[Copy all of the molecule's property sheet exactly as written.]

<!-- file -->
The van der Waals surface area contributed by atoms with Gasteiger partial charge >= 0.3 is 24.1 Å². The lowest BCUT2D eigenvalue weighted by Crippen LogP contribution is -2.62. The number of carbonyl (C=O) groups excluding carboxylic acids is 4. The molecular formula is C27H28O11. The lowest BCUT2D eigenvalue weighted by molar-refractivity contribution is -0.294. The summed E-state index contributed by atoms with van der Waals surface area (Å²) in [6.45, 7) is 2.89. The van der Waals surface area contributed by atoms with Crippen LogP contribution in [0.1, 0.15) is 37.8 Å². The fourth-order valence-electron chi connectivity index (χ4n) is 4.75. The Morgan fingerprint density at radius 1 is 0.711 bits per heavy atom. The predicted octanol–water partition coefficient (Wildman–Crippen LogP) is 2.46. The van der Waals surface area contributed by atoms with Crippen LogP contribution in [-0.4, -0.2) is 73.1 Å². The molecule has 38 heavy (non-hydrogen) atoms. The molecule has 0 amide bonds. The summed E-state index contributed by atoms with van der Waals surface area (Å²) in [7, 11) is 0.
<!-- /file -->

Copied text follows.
The van der Waals surface area contributed by atoms with Gasteiger partial charge >= 0.3 is 24.1 Å². The lowest BCUT2D eigenvalue weighted by Crippen LogP contribution is -2.62. The number of carbonyl (C=O) groups excluding carboxylic acids is 4. The molecular formula is C27H28O11. The lowest BCUT2D eigenvalue weighted by molar-refractivity contribution is -0.294. The summed E-state index contributed by atoms with van der Waals surface area (Å²) in [6.45, 7) is 2.89. The van der Waals surface area contributed by atoms with Crippen LogP contribution in [0.1, 0.15) is 37.8 Å². The fourth-order valence-electron chi connectivity index (χ4n) is 4.75. The Morgan fingerprint density at radius 1 is 0.711 bits per heavy atom. The predicted octanol–water partition coefficient (Wildman–Crippen LogP) is 2.46. The van der Waals surface area contributed by atoms with Crippen LogP contribution in [-0.4, -0.2) is 73.1 Å². The molecule has 38 heavy (non-hydrogen) atoms. The molecule has 0 amide bonds. The summed E-state index contributed by atoms with van der Waals surface area (Å²) in [7, 11) is 0.